I was just reading this post from Martin Fowler on the common complaint that Patterns are not new. Fowler says
Not just is this true, but it's the whole point of patterns.
Patterns are there to capture knowledge from the field, not to present original ideas. As a result it's inevitable that patterns books aren't going to add stunning new ideas to those who have been working in a field for a while. But even so I think there's an important role for patterns books even to those who don't need to learn the ideas. This role is to help the experienced people communicate their experience to those around them who are less experienced. Few teams consist of entirely of seasoned developers. One of the most important things an experienced leader can do is pass on her skills.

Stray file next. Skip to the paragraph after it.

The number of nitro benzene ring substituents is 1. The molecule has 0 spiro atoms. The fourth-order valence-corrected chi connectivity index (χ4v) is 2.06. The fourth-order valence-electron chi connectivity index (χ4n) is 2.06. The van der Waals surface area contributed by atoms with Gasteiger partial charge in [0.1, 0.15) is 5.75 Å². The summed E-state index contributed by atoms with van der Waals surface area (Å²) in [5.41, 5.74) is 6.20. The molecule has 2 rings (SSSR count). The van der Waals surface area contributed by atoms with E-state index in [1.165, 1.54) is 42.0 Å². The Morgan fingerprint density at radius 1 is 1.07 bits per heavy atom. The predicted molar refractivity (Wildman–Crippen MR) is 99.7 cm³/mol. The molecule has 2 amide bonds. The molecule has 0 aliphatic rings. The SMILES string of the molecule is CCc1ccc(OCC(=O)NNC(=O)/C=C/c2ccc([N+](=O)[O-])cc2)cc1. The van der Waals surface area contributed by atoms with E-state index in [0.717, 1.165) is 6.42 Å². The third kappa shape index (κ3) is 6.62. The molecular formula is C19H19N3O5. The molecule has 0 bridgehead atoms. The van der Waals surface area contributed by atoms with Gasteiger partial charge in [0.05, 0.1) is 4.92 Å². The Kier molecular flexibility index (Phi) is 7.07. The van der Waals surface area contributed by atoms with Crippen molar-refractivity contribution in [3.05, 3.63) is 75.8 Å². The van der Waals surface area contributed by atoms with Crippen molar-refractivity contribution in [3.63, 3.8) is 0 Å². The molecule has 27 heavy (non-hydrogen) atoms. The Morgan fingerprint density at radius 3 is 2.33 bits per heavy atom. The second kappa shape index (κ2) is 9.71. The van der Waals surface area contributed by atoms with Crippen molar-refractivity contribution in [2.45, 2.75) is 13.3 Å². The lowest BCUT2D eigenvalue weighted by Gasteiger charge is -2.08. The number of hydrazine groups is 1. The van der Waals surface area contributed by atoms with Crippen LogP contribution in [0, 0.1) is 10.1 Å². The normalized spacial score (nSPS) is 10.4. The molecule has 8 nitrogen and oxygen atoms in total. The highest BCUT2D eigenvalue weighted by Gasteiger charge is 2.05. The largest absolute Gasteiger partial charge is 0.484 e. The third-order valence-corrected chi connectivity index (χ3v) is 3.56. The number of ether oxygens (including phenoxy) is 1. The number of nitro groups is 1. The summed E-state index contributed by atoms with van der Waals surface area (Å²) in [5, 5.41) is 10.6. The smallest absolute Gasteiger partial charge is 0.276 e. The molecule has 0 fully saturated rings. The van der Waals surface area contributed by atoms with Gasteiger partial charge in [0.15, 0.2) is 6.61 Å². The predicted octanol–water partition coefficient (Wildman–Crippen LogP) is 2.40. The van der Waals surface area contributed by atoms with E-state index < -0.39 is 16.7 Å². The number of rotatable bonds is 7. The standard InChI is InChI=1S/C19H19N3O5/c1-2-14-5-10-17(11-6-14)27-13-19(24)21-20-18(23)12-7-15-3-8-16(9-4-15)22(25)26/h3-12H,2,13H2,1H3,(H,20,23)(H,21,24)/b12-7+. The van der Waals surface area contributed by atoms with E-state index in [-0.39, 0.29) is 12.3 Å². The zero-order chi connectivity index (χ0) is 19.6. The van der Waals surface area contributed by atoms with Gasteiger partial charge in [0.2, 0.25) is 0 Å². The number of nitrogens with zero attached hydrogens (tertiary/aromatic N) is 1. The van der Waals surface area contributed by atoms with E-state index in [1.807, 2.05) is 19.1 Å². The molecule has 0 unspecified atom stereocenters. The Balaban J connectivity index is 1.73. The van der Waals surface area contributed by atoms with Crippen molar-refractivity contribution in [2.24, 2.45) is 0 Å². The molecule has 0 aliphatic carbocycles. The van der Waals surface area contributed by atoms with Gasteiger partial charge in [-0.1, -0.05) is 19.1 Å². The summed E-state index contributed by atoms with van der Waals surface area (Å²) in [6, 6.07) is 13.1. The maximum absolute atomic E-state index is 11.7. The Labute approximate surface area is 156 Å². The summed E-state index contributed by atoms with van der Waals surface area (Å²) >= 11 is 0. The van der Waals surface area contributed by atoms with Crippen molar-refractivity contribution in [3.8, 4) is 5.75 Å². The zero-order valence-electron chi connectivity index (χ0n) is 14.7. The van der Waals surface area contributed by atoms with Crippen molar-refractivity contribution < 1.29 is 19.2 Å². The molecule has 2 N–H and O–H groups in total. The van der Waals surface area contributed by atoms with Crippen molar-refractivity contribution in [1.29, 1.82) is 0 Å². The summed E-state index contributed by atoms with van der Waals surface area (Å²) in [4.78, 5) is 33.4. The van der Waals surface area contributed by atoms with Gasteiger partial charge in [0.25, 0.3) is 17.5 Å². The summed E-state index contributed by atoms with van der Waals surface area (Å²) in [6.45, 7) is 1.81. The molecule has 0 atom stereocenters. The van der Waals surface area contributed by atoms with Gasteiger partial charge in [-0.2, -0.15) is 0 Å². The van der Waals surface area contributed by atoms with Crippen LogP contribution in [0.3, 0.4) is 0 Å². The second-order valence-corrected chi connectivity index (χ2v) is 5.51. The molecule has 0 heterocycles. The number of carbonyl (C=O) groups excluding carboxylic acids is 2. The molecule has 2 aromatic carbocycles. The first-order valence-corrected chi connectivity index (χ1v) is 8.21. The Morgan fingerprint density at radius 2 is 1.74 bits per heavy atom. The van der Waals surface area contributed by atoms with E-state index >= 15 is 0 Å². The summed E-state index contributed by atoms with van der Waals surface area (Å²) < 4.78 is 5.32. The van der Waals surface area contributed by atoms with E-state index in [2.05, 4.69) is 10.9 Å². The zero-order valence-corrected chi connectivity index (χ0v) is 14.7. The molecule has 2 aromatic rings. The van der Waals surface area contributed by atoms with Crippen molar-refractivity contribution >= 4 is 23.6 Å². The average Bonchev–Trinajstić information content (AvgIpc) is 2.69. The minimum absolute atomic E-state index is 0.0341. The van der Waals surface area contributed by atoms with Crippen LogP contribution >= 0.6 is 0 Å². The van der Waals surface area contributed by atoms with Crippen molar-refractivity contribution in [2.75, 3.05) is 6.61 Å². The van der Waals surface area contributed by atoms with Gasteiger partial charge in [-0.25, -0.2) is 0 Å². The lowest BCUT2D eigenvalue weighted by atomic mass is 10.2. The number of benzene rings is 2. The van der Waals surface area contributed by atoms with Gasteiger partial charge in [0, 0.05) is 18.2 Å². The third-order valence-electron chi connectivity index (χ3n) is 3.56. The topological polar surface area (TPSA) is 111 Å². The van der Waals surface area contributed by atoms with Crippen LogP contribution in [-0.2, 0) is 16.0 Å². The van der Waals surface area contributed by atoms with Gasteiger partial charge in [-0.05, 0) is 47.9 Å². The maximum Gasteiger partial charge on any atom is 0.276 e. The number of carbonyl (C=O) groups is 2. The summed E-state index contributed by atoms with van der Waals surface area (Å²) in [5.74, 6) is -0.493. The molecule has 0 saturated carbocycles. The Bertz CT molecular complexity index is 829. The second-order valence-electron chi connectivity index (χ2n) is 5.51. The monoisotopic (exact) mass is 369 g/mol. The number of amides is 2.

I would add another role of Patterns for experienced people. It kind of allows you to put your experience in a structured format, not on paper, but also in your head. As you code, you learn certain patterns that work well for certain situations. These are in your head in a big mess and mostly you choose the correct algorithm in an intutive manner than by looking at all the thing you know. By mapping your experience to a existing pattern or to a pattern like structure, you can choose an algorithm in a better manner and put your experience to better use.